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Middle River speaks on mental health in incarcerated populations

Published: Jan. 4, 2022 at 5:48 PM EST
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AUGUSTA COUNTY, Va. (WHSV) - Mental health professionals report many incarcerated people struggle to manage their mental health.

An inmate died at Middle River Regional Jail on Dec. 31 after being arrested the week before.

Middle River officials say every inmate goes through a mental health screening when they arrive, but they say they’re not a mental health facility.

“We do not provide mental health treatment. Our role is to keep people safe, as best we can. We like to think we’re fairly successful at that, but sometimes we’re not,” said MRRJ Superintendent Jeffery Newton.

Newton said they don’t have the resources to treat mental health, and it’s a matter of finding those resources at higher levels.

“How do those sources get funded? And whose responsibility is it to fund it? Is it the state’s responsibility to fund those resources, or is it the local jurisdiction’s to fund those resources?” he said.

He said the community tends to misunderstand their role in mental health treatment.

“If someone comes into our custody with an underlying mental health issue, I think there’s the expectation in the community and certainly the expectation in that individual’s family that we’re going to treat that person, and that’s not our role,” Newton said.

Phil Harmon, Licensed Professional Counselor at Augusta Health, said many people going to prison have mental health conditions, and often prison can exacerbate those issues.

“It’s not good for you, by any means, but people tend to survive it. The prevalence of mental illness from the articles I looked at was anywhere from 25% to 64%,” Harmon said.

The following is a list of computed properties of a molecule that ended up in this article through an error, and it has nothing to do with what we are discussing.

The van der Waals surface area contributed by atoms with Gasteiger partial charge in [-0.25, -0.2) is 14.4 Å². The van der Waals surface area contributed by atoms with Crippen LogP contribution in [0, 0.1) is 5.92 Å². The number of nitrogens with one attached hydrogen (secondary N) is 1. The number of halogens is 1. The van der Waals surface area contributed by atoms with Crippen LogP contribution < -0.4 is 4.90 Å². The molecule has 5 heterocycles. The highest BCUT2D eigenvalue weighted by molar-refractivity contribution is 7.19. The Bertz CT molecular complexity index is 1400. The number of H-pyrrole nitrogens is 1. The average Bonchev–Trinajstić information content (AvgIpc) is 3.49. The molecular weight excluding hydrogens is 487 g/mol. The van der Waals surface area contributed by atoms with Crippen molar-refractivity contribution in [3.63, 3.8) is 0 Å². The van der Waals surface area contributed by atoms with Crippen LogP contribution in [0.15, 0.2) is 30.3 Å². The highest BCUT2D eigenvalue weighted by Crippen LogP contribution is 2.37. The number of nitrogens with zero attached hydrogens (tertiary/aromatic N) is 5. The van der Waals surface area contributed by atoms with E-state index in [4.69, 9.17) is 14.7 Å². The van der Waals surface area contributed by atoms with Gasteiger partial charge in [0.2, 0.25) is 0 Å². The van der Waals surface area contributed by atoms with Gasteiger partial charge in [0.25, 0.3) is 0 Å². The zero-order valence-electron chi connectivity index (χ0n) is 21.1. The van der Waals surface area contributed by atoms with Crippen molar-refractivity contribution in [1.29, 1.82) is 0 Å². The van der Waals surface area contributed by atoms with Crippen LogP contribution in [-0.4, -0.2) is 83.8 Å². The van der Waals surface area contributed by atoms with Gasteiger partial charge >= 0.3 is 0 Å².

Harmon said most prisons don’t have the resources to manage these conditions, and it would cost a lot to get those in place.

“It would cost millions of dollars, that I doubt the state has, but you need more people available to provide mental health services, counseling, to help people learn more effective adjustment to dealing with the outside world,” Harmon said.

The Board for Local and Regional Jails has the following guidelines for mental health treatment and care:

To establish minimum standards for health care services, including medical, dental, pharmaceutical, and behavioral health services, in local, regional, and community correctional facilities and procedures for enforcing such minimum standards, with the advice of and guidance from the Commissioner of Behavioral Health and Developmental Services and State Health Commissioner or their designees.

Newton said it would be beneficial to see more specific guidelines put in place by the board.

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